Datum: remove the power sequence card and check the +5V supply at the sequence card backplane (or 'Maple' as IBM charmingly term it). Result? +5.0V, right on the money. So the problem IS in the sequence card(s). Or is it? Where does the +5V go, apart from the sequence card? We know the sequence card takes it out to the operator panel, to run the on/off switch and power fail & thermal fail LEDs. But figuring it out requires learning IBM ALDs - Automated Logic Diagrams, IBMs idea of a circuit diagram, which are, I'm sure, very good once you understand them. Right now I feel they would be easier to understand if written in Welsh. Or Sanskrit.
Check out a few more things. Do cautious 'finger testing'. Ouch!!!!!! The +5V regulator on the AC board gets *very* hot, far too hot. Last time I saw that was on my Fairlight; one of the boards had a short to ground. Pulled the board, it came up perfectly. Why is the +5V on the S/32 at +0.7V? If it was 0V (short to ground or dead regulator) it would be easier to understand.So is there a high-resistance semi-short to ground someplace, enough that regulator can drag it up to +0.7V, but also enough that the regulator roasts in the process? Or is the regulator in fact bad?
Well... Datum: even with all output cables disconnected from the AC board (essentially, the ribbon cable in the photo below), the +5V reg *still* gets hot. So now I think we're looking at an AC board problem; the regulator itself, or some other part of the +5V circuit on it. It's *nearly* working, because remember, with no load from the Power Sequence Board, the +5V at the backplane is correct, even though the regulator is far too hot.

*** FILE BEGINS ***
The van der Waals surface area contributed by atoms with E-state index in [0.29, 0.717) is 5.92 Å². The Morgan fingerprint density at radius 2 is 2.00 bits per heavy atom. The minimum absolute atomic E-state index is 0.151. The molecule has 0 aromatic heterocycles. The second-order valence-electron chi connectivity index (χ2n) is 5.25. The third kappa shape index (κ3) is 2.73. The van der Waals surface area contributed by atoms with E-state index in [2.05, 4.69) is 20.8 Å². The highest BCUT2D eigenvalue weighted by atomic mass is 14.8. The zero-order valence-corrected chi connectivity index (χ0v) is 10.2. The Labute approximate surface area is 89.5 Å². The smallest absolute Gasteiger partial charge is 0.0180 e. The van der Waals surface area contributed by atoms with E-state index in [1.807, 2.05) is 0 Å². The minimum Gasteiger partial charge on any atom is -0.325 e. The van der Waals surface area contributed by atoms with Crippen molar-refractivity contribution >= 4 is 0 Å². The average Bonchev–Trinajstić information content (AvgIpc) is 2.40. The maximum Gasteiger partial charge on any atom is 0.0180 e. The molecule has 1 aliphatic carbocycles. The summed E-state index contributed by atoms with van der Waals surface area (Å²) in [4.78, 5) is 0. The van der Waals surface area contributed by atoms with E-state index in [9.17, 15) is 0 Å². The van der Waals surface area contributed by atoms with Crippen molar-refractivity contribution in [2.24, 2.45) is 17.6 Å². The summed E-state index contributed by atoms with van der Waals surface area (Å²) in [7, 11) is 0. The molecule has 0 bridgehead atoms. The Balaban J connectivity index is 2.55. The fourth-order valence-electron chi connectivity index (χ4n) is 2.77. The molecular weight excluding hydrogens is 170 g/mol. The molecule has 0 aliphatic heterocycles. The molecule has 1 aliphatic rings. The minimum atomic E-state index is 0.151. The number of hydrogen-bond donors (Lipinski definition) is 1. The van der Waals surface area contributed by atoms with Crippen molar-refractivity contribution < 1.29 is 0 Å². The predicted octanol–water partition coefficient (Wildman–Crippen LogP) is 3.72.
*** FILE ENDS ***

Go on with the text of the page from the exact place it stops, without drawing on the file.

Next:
Stay tuned - or better, if you have a suggestion, get in touch!
Closeup of AC Board - the very hot regulator indicated by the red arrow.
Checking the test points on the sequence card.
Manually pick the main relay... woo hoo! Power! Lights!
Press 'lamp test' - more light...!
...on the operator panel as well. But nothing from 'TH CHK' and 'PWR CHK' - they are powered direct from the power sequence card +5V, which is where the problem lies.
Press 'DPLY PWR CHK' and 'LAMP TEST' together; in this mode, the high byte (leftmost 8 lights) should all light to confirm power sequence card good (or nature of fault, if faulty). But none of them light - because the fault is, the +5V needed to drive them is bad on the sequence card (they're driven from the sequence card in this mode; on a regular 'lamp test' they're driven from the main logic +5V - totally seperate supply).
Pressing just 'DPLY PWR CHK' - nothing shows. Same reason as above; if there is a fault, sequence card can't display it due to bad +5V.
The CRT power is fine tho! Tiny green dot, just looks blurred in this photo.
So what does it do at present? I can't boot it when I bring up the power manually. Not sure why; probably some 'power no good' line is being asserted and inhibiting everything. One thing I've found does work so far; when I select 'ALTER MAR IRPT' on the CE panel (essentially the same as setting an address on a 'traditional' front panel, the LEDs light up correctly to reflect the address I dial in with the rotary hex switches. Which is encouraging.
Any other System/32 owners, or former CEs, *please* get in touch!
There's almost nothing about this machine on the web.
http://tinyurl.com/jyul is a link to a usenet post on Google which gives a fair bit of information about the machine
http://www.fwtunesco.org/musi/wolz/ is an excellent Italian page on the restoration of an IBM 3741 Data Station, a machine with several similarities to the S/32.